The LHHT: Four Days, 70 Miles, Several Beers, and One Wilderness First Aid Evac on the Laurel Highlands Hiking Trail

Sometimes your favorite show or movie or band gets a spinoff. This spinoff hike is DC UL Backpacking in spirit but not exactly in execution as a Claudio/Evan duo adventure. Enjoy anyways!

– Evan

Day One:  5 Night Miles to the Decker Shelter

When Claudio hit me up to join him on a complete hike of the 70-mile Laurel Highlands Hiking Trail (LHHT), I smiled.  Just like him, I had the LHHT on my list of must-hike Pennsylvania trails.  I had also been a little scared off logistically of taking a 8-10 person DC UL group of backpackers on the LHHT because of the need to make reservations, even for hikers with their own shelters.  Claudio’s timing was excellent. I didn’t have anything planned yet for July and was itching to get a long weekend trip in to break the COVID monotony.  Tarzan (Claudio’s a 2017 AT NOBO 2K thru-hiker who earned his trail name for crazy stunts and sounds in the woods) and I had last been on the trail together in an amazing Shenandoah National Park cabin hike, during which he showed up and made potato pancakes, bacon, hummus, and drinks for the whole team in one of the most generous and delicious displays of trail magic I had ever encountered.  Why yes, I would happily hike with him again. 

Claudio/Tarzan made our official LHHT shelter area reservations with PA’s Department of Conservation & Natural Resources (DCNR). We settled on three full days of hiking, capped by a bookend late night and early morning of hiking to finish off the two main climbs up and back down the Laurel Highlands ridge. Come game day on July 15, we drove ourselves out from Northern Virginia after work.  We met initially at the southern trail terminus in Ohiopyle to drop my car off and drove ourselves up to the northern terminus near Seward, PA. Let the trail begin, we said to ourselves as we cheers-ed our first beers, packed a few more in, and signed into the trail register at 9:00 p.m. to begin our southbound hike.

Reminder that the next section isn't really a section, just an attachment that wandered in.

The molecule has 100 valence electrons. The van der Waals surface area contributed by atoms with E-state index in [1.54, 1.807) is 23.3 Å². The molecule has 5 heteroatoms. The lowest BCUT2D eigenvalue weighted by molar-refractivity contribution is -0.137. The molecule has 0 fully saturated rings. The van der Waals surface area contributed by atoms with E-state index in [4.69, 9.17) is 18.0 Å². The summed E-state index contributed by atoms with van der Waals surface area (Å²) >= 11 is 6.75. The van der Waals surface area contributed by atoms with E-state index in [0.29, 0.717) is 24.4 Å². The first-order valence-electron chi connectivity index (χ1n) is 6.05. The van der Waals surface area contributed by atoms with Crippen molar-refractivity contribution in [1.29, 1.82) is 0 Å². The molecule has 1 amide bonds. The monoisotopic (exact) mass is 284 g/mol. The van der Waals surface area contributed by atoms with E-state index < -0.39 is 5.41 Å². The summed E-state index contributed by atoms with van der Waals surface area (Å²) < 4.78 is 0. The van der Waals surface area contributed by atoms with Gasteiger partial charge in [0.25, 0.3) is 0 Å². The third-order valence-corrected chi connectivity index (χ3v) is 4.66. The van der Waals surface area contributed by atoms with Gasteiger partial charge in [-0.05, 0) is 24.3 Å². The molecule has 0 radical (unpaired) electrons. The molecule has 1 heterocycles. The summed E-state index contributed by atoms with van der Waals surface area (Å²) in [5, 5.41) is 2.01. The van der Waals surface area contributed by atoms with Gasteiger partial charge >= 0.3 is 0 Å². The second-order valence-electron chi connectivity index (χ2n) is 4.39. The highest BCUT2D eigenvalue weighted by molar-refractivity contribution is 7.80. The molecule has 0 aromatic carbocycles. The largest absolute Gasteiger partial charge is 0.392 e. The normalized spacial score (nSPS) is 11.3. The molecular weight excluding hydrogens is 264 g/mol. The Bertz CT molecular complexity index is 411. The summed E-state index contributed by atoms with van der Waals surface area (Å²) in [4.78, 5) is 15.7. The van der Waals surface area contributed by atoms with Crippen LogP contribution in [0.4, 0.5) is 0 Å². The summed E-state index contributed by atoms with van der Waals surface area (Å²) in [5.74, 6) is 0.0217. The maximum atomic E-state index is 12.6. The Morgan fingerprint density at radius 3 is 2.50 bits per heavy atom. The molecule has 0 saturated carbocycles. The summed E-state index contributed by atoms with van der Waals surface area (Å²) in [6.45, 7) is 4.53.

Darkness fell and we hiked up the ridge and into the woods together.  The coronavirus, work, wives, family, babies, and everything else faded away as the fireflies came out and the town lights twinkled 2,000 feet below.   We speedily completed our first five or so miles to reach the Decker shelter area at around 11:00 p.m.  We took in a late twilight view at the first power line clearcutting and tried to figure out what power source the electricity plant down below was fueled by.  Hydro seemed a good choice with the rivers in the area but we were also in coal country.  We turned left off the ridge and the LHHT proper with its yellow blazes and stone mile markers and onto our first blue-blazed connector trail, careful not to disturb any sleeping hikers as we descended into the shelter area.  We realized that we had the entire place to ourselves after a quick inspection.  Not too surprising for a Wednesday evening, we thought, but we hoped for more neighbors as the days went on.  Tarzan and I are pretty social dudes. 

Each shelter area on the LHHT consists of half a dozen or so 2-4 person Adirondack three-sided wooden buildings with close-up fireplaces designed to keep them toasty in the chillier parts of the year.  Firewood was provided so no need to hack or disturb the forest. Seeing as how we were facing 80s heat for much of our trip, we were happy to grab tent spot reservations for our hike instead.  The shelter areas were also luxuriously equipped with bathrooms, water pumps (despite the water being a bit rusty in coloration and taste), trash cans, and an abundant supply of toilet paper and hand sanitizer.  Look, this isn’t quite normal for trails we hike.  But we would take it and we would appreciate it.